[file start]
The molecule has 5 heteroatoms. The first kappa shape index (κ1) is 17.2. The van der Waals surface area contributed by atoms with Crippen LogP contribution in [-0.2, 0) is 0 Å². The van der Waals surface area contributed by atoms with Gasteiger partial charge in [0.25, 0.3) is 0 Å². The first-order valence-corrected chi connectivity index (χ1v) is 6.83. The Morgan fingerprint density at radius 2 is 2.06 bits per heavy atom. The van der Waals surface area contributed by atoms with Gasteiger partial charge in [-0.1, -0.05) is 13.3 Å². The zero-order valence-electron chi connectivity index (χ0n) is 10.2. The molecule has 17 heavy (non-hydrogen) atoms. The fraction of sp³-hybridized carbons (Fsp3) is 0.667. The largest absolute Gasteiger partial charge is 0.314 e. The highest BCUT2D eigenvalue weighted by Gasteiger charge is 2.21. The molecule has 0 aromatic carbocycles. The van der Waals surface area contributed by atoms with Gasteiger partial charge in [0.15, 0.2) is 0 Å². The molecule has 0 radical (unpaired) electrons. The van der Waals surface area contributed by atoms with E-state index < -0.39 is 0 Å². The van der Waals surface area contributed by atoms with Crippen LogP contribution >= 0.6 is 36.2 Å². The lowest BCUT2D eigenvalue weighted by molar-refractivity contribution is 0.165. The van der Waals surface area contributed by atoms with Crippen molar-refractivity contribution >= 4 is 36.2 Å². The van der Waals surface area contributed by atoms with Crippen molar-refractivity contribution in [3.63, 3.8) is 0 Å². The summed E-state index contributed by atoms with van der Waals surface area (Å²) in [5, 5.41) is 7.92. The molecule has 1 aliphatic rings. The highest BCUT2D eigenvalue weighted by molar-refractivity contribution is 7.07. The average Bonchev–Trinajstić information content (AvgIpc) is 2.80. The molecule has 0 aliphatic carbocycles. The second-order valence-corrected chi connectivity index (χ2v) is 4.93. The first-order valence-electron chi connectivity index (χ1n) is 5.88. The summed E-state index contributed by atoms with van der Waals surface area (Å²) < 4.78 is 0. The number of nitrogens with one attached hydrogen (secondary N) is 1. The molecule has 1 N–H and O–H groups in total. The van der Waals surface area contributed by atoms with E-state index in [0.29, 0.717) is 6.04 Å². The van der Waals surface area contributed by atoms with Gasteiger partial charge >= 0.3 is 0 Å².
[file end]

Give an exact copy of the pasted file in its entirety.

The molecule has 5 heteroatoms. The first kappa shape index (κ1) is 17.2. The van der Waals surface area contributed by atoms with Crippen LogP contribution in [-0.2, 0) is 0 Å². The van der Waals surface area contributed by atoms with Gasteiger partial charge in [0.25, 0.3) is 0 Å². The first-order valence-corrected chi connectivity index (χ1v) is 6.83. The Morgan fingerprint density at radius 2 is 2.06 bits per heavy atom. The van der Waals surface area contributed by atoms with Gasteiger partial charge in [-0.1, -0.05) is 13.3 Å². The zero-order valence-electron chi connectivity index (χ0n) is 10.2. The molecule has 17 heavy (non-hydrogen) atoms. The fraction of sp³-hybridized carbons (Fsp3) is 0.667. The largest absolute Gasteiger partial charge is 0.314 e. The highest BCUT2D eigenvalue weighted by Gasteiger charge is 2.21. The molecule has 0 aromatic carbocycles. The van der Waals surface area contributed by atoms with Gasteiger partial charge in [0.15, 0.2) is 0 Å². The molecule has 0 radical (unpaired) electrons. The van der Waals surface area contributed by atoms with E-state index < -0.39 is 0 Å². The van der Waals surface area contributed by atoms with Crippen LogP contribution >= 0.6 is 36.2 Å². The lowest BCUT2D eigenvalue weighted by molar-refractivity contribution is 0.165. The van der Waals surface area contributed by atoms with Crippen molar-refractivity contribution >= 4 is 36.2 Å². The van der Waals surface area contributed by atoms with Crippen molar-refractivity contribution in [3.63, 3.8) is 0 Å². The summed E-state index contributed by atoms with van der Waals surface area (Å²) in [5, 5.41) is 7.92. The molecule has 1 aliphatic rings. The highest BCUT2D eigenvalue weighted by molar-refractivity contribution is 7.07. The average Bonchev–Trinajstić information content (AvgIpc) is 2.80. The molecule has 0 aliphatic carbocycles. The second-order valence-corrected chi connectivity index (χ2v) is 4.93. The first-order valence-electron chi connectivity index (χ1n) is 5.88. The summed E-state index contributed by atoms with van der Waals surface area (Å²) < 4.78 is 0. The number of nitrogens with one attached hydrogen (secondary N) is 1. The molecule has 1 N–H and O–H groups in total. The van der Waals surface area contributed by atoms with E-state index in [0.29, 0.717) is 6.04 Å². The van der Waals surface area contributed by atoms with Gasteiger partial charge >= 0.3 is 0 Å².